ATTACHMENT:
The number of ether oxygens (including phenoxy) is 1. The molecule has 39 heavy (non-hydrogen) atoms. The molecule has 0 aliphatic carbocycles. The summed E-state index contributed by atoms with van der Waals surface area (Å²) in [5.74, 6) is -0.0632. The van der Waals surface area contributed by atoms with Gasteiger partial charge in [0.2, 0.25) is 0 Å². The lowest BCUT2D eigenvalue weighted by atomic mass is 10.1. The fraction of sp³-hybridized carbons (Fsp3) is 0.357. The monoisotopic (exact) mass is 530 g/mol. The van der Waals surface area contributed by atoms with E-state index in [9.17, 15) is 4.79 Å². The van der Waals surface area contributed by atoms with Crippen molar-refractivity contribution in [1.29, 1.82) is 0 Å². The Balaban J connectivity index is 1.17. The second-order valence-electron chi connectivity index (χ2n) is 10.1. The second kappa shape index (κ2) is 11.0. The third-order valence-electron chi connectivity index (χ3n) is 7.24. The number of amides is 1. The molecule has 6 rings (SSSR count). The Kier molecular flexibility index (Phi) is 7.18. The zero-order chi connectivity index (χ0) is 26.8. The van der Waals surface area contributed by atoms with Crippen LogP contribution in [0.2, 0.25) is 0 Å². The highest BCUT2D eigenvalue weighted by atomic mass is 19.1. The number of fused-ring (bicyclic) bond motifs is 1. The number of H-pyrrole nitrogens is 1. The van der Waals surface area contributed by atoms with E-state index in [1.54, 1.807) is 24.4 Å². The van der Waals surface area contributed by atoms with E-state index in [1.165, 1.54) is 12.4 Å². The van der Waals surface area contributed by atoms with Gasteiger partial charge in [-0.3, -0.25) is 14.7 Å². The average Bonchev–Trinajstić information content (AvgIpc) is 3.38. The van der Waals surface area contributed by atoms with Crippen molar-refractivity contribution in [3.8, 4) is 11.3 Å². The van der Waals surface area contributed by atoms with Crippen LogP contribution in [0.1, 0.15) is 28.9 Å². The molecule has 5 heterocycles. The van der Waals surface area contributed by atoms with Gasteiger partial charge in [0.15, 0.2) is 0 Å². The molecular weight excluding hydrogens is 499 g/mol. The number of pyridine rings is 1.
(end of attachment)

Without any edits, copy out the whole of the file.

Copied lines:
The number of ether oxygens (including phenoxy) is 1. The molecule has 39 heavy (non-hydrogen) atoms. The molecule has 0 aliphatic carbocycles. The summed E-state index contributed by atoms with van der Waals surface area (Å²) in [5.74, 6) is -0.0632. The van der Waals surface area contributed by atoms with Gasteiger partial charge in [0.2, 0.25) is 0 Å². The lowest BCUT2D eigenvalue weighted by atomic mass is 10.1. The fraction of sp³-hybridized carbons (Fsp3) is 0.357. The monoisotopic (exact) mass is 530 g/mol. The van der Waals surface area contributed by atoms with E-state index in [9.17, 15) is 4.79 Å². The van der Waals surface area contributed by atoms with Crippen molar-refractivity contribution in [1.29, 1.82) is 0 Å². The Balaban J connectivity index is 1.17. The second-order valence-electron chi connectivity index (χ2n) is 10.1. The second kappa shape index (κ2) is 11.0. The third-order valence-electron chi connectivity index (χ3n) is 7.24. The number of amides is 1. The molecule has 6 rings (SSSR count). The Kier molecular flexibility index (Phi) is 7.18. The zero-order chi connectivity index (χ0) is 26.8. The van der Waals surface area contributed by atoms with Crippen LogP contribution in [0.2, 0.25) is 0 Å². The highest BCUT2D eigenvalue weighted by atomic mass is 19.1. The number of fused-ring (bicyclic) bond motifs is 1. The number of H-pyrrole nitrogens is 1. The van der Waals surface area contributed by atoms with E-state index in [1.54, 1.807) is 24.4 Å². The van der Waals surface area contributed by atoms with E-state index in [1.165, 1.54) is 12.4 Å². The van der Waals surface area contributed by atoms with Gasteiger partial charge in [-0.3, -0.25) is 14.7 Å². The average Bonchev–Trinajstić information content (AvgIpc) is 3.38. The van der Waals surface area contributed by atoms with Crippen molar-refractivity contribution in [3.8, 4) is 11.3 Å². The van der Waals surface area contributed by atoms with Crippen LogP contribution in [0.1, 0.15) is 28.9 Å². The molecule has 5 heterocycles. The van der Waals surface area contributed by atoms with Gasteiger partial charge in [0.15, 0.2) is 0 Å². The molecular weight excluding hydrogens is 499 g/mol. The number of pyridine rings is 1.